STORY INLINE POST
In the last few weeks, I have had the opportunity to talk with different people who, one would assume, are versed in environmental issues. However, a sense of frustration has forced the topic of discussion aside to address basic concepts.
In general, my interlocutors keep saying that the origin of all evils is that our laws are useless, and we must change them.
A simple and recent example has to do with the accident at the Nohoch-Alfa Platform of the Cantarell offshore production asset. In the early morning of Friday, July 7, 2023, an explosion, apparently during maintenance of the sour gas lines, caused the evacuation of more than 300 workers.
Immediately, there was talk of oil spills and, 10 days later, controversy was generated about the size of a hydrocarbon slick whose extension, according to expert researchers in remote sensing from UNAM, was greater than 400km2, while the Mexican president insisted that the extension was only 0.06km2.
What was the National Agency for Industrial Safety and Environmental Protection of the Hydrocarbon Sector (ANSIPA) doing? On the day of the accident, Ángel Carrizales, the head of an agency with identity problems, which insists on calling itself ASEA (Safety, Energy and Environment Agency), proudly announced that he had represented the head of SEMARNAT at the beginning of the dredging of the navigation channel of a port in Tamaulipas.
Five hours after the accident, the head of ASEA informed by tweet that his agency would be attentive to what PEMEX informed and that it would continue to follow the evolution of the facts.
Ten hours after the accident, the engineer graduated from the Technological Institute of Ciudad Madero, who prior to his appointment as head of ASEA was rejected five times by the Mexican Senate to hold positions in the National Hydrocarbons Commission, the Energy Regulatory Commission and the Board of Directors of PEMEX, posted again on Twitter that he was proud to receive, as a member of the Scientific Committee of ASEA and a graduate in economics, a Master's degree in History from the Faculty of Philosophy and Letters of UNAM.
Almost 13 hours after the accident, Carrizales posted that he had been informed that there were two people posing as inspectors from his agency trying to extort money from an LP gas facility.
Eleven days passed before ASEA informed that the events in Nohoch-Alfa and the spill in the vicinity of the Ek-Balam fields were not related; however, it did not elaborate on the causes of the accidents, let alone the urgent measures to be applied to avoid damages.
Did it occur to anyone to review the Environmental Impact Assessment (MIA) of Nohoch-Alfa or its resolution? Perhaps the risk analysis that should have accompanied it contemplated the possibility of the occurrence of an event such as that which took place.
What about the baseline study that is supposed to describe the environmental conditions prior to the development of the project? How much is the amount of the Environmental Liability Insurance that was supposedly contracted to allow the operation of the platform? Will it be enough to pay indemnities? Who are the possible affected people that the study of Probable Maximum Loss (PML) estimated that could be affected by an accident of such dimensions? Was there even a PML study or did PEMEX contract the insurance policy as indicated in the General Administrative Provision (DACG) published on June 23, 2016? What does the Industrial Safety, Operational Safety and Environmental Protection Administration System (SASISOPA) say about the damaged platform? Was the emergency response protocol demanded by the DACG published on March 22, 2019, complied with?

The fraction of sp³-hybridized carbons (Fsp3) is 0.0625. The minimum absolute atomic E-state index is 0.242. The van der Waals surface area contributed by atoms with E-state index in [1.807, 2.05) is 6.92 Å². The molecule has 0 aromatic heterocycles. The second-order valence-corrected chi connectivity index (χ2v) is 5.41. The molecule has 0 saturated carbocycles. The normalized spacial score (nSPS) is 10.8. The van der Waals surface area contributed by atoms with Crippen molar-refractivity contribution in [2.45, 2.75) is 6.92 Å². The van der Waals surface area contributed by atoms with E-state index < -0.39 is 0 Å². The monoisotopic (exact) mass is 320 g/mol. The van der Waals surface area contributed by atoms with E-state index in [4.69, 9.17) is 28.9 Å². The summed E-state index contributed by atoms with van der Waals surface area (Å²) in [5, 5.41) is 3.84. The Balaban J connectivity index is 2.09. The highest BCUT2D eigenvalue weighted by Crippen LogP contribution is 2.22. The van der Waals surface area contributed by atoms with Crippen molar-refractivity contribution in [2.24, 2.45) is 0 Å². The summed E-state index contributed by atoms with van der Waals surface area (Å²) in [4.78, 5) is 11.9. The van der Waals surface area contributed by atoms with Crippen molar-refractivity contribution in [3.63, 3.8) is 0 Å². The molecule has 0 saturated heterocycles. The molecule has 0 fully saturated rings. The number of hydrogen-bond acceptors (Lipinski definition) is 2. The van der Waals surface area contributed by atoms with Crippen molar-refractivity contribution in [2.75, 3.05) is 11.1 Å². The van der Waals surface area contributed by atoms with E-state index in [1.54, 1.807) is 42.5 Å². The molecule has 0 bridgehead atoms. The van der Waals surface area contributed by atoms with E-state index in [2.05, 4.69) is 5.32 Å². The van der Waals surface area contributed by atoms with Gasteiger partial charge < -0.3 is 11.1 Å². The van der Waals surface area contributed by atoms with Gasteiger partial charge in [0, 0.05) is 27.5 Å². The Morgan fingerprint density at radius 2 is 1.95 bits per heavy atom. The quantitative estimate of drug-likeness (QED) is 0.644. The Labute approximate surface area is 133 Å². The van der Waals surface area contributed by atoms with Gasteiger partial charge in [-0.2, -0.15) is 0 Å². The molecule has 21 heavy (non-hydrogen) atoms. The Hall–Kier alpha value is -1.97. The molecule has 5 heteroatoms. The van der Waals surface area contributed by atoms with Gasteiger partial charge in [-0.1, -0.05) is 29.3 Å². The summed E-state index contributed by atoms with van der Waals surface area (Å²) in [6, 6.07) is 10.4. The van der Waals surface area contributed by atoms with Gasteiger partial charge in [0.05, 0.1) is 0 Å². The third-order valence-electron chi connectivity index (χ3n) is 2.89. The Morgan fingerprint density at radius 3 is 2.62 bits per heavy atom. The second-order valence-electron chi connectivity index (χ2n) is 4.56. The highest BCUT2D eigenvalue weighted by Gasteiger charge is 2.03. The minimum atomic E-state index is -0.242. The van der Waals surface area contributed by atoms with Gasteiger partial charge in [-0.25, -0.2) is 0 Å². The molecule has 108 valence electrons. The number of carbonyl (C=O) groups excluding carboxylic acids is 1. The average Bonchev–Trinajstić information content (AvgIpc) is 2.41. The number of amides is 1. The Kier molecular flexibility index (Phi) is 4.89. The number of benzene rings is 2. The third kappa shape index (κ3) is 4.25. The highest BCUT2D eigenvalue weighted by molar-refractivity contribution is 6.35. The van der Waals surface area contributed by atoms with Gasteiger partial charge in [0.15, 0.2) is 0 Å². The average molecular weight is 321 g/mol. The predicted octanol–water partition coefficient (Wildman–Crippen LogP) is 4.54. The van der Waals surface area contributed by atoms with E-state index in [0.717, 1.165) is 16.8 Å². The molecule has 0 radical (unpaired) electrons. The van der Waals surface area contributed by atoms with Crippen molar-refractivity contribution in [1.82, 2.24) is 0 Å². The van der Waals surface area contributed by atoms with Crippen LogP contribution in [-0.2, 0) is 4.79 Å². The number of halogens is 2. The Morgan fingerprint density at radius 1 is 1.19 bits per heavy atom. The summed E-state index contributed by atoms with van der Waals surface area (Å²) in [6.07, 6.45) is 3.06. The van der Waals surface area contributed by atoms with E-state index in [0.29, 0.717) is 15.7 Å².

For the time being, we will continue to wait for the 180 calendar days that are due for PEMEX to deliver the final Root Cause report and the question is, will it be made public, or will it be reserved on the grounds of national security?
So, I return to the initial question that gave rise to this article: Are our laws useless and should we change them?
Before throwing away all the instruments mentioned in the preceding paragraphs, perhaps we should be aware of their existence and then demand that they be made transparent.
We even need mechanisms that make the planning, elaboration, consensus, and publication of official Mexican standards more expeditious, so that ASEA stops resorting to its famous DACGs that violate the principle of participation of the regulated parties.
Being even more rigorous with my pessimistic interlocutors, we must know the regulatory framework in which we live and demand its compliance.
In this sense, in a discussion with a high-flying professor, I ventured to adduce the responsibility of our penalties to the lack of the rule of law. There can hardly be transparency if the MIAs of the projects announced in ASEA's Ecological Gazette are not available for consultation, much less their response documents.
Three years ago, when Victor Manuel Toledo was head of SEMARNAT, I defended ASEA in terms of continuing to issue resolutions. Today, when the head of ASEA has become a tour companion of the head of SEMARNAT at events of the most dissimilar and even frivolous nature as the one held on Aug. 6, 2023, when Maria Luisa Albores and Carrizales attended a ceremony to ask permission from Mother Earth for the construction of a gas station.
Can we ask them to show us the authorization from Mother Earth for the operation of the Nohoch-Alfa platform or the activities in Ek-Balam?
It is urgent that public officials understand that they are employees of the Mexican people and that they must act with professional responsibility.